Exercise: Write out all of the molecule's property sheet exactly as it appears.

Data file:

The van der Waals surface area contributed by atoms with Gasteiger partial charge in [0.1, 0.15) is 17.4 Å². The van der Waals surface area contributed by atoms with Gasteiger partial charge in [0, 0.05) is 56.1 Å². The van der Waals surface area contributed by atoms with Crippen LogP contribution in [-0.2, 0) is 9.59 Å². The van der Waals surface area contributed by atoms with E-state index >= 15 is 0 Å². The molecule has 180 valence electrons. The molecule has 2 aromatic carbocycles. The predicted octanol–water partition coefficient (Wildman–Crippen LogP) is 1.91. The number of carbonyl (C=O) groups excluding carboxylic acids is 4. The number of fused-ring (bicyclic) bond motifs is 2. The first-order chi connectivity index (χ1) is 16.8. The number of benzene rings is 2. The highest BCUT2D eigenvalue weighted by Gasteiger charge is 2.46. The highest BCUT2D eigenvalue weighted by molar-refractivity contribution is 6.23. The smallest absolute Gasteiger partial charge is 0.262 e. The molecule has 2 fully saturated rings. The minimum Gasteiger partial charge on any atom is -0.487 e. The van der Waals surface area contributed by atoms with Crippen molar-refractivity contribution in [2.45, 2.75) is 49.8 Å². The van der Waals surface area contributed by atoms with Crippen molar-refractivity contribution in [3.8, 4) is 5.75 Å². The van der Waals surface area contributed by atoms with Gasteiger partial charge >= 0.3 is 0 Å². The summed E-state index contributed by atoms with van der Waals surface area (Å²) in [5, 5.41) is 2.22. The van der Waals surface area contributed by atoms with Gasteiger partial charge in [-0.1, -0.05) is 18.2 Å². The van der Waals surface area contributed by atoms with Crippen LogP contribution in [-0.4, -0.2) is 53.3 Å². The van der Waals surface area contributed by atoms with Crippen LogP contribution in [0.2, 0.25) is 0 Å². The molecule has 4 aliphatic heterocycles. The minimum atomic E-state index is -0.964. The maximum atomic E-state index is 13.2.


The van der Waals surface area contributed by atoms with Gasteiger partial charge in [0.1, 0.15) is 17.4 Å². The van der Waals surface area contributed by atoms with Gasteiger partial charge in [0, 0.05) is 56.1 Å². The van der Waals surface area contributed by atoms with Crippen LogP contribution in [-0.2, 0) is 9.59 Å². The van der Waals surface area contributed by atoms with E-state index >= 15 is 0 Å². The molecule has 180 valence electrons. The molecule has 2 aromatic carbocycles. The predicted octanol–water partition coefficient (Wildman–Crippen LogP) is 1.91. The number of carbonyl (C=O) groups excluding carboxylic acids is 4. The number of fused-ring (bicyclic) bond motifs is 2. The first-order chi connectivity index (χ1) is 16.8. The number of benzene rings is 2. The highest BCUT2D eigenvalue weighted by Gasteiger charge is 2.46. The highest BCUT2D eigenvalue weighted by molar-refractivity contribution is 6.23. The smallest absolute Gasteiger partial charge is 0.262 e. The molecule has 2 fully saturated rings. The minimum Gasteiger partial charge on any atom is -0.487 e. The van der Waals surface area contributed by atoms with Crippen molar-refractivity contribution in [2.45, 2.75) is 49.8 Å². The van der Waals surface area contributed by atoms with Crippen molar-refractivity contribution in [3.8, 4) is 5.75 Å². The van der Waals surface area contributed by atoms with Gasteiger partial charge >= 0.3 is 0 Å². The summed E-state index contributed by atoms with van der Waals surface area (Å²) in [5, 5.41) is 2.22. The van der Waals surface area contributed by atoms with Gasteiger partial charge in [-0.1, -0.05) is 18.2 Å². The van der Waals surface area contributed by atoms with Crippen LogP contribution in [-0.4, -0.2) is 53.3 Å². The van der Waals surface area contributed by atoms with Crippen LogP contribution in [0.2, 0.25) is 0 Å². The molecule has 4 aliphatic heterocycles. The minimum atomic E-state index is -0.964. The maximum atomic E-state index is 13.2.